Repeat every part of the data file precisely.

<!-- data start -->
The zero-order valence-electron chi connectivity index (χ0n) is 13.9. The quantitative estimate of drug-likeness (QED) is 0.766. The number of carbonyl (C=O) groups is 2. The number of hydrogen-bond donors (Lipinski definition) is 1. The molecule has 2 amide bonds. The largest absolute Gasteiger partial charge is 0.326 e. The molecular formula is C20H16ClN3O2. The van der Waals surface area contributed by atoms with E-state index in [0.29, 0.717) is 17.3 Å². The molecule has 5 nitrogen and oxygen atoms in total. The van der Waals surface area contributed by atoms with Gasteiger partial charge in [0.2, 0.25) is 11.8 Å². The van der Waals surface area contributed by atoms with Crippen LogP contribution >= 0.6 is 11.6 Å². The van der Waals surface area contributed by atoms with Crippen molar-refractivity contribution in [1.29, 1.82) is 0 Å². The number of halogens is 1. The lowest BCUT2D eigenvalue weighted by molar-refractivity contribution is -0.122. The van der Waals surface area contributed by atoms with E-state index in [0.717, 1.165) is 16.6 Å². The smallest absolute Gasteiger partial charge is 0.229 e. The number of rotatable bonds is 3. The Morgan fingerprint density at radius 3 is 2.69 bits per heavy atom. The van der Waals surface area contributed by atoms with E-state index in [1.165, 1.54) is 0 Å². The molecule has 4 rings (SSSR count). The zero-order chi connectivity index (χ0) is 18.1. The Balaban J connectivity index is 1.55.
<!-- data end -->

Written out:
The zero-order valence-electron chi connectivity index (χ0n) is 13.9. The quantitative estimate of drug-likeness (QED) is 0.766. The number of carbonyl (C=O) groups is 2. The number of hydrogen-bond donors (Lipinski definition) is 1. The molecule has 2 amide bonds. The largest absolute Gasteiger partial charge is 0.326 e. The molecular formula is C20H16ClN3O2. The van der Waals surface area contributed by atoms with E-state index in [0.29, 0.717) is 17.3 Å². The molecule has 5 nitrogen and oxygen atoms in total. The van der Waals surface area contributed by atoms with Gasteiger partial charge in [0.2, 0.25) is 11.8 Å². The van der Waals surface area contributed by atoms with Crippen LogP contribution >= 0.6 is 11.6 Å². The van der Waals surface area contributed by atoms with Crippen molar-refractivity contribution in [1.29, 1.82) is 0 Å². The number of halogens is 1. The lowest BCUT2D eigenvalue weighted by molar-refractivity contribution is -0.122. The van der Waals surface area contributed by atoms with E-state index in [0.717, 1.165) is 16.6 Å². The smallest absolute Gasteiger partial charge is 0.229 e. The number of rotatable bonds is 3. The Morgan fingerprint density at radius 3 is 2.69 bits per heavy atom. The van der Waals surface area contributed by atoms with E-state index in [1.165, 1.54) is 0 Å². The molecule has 4 rings (SSSR count). The zero-order chi connectivity index (χ0) is 18.1. The Balaban J connectivity index is 1.55.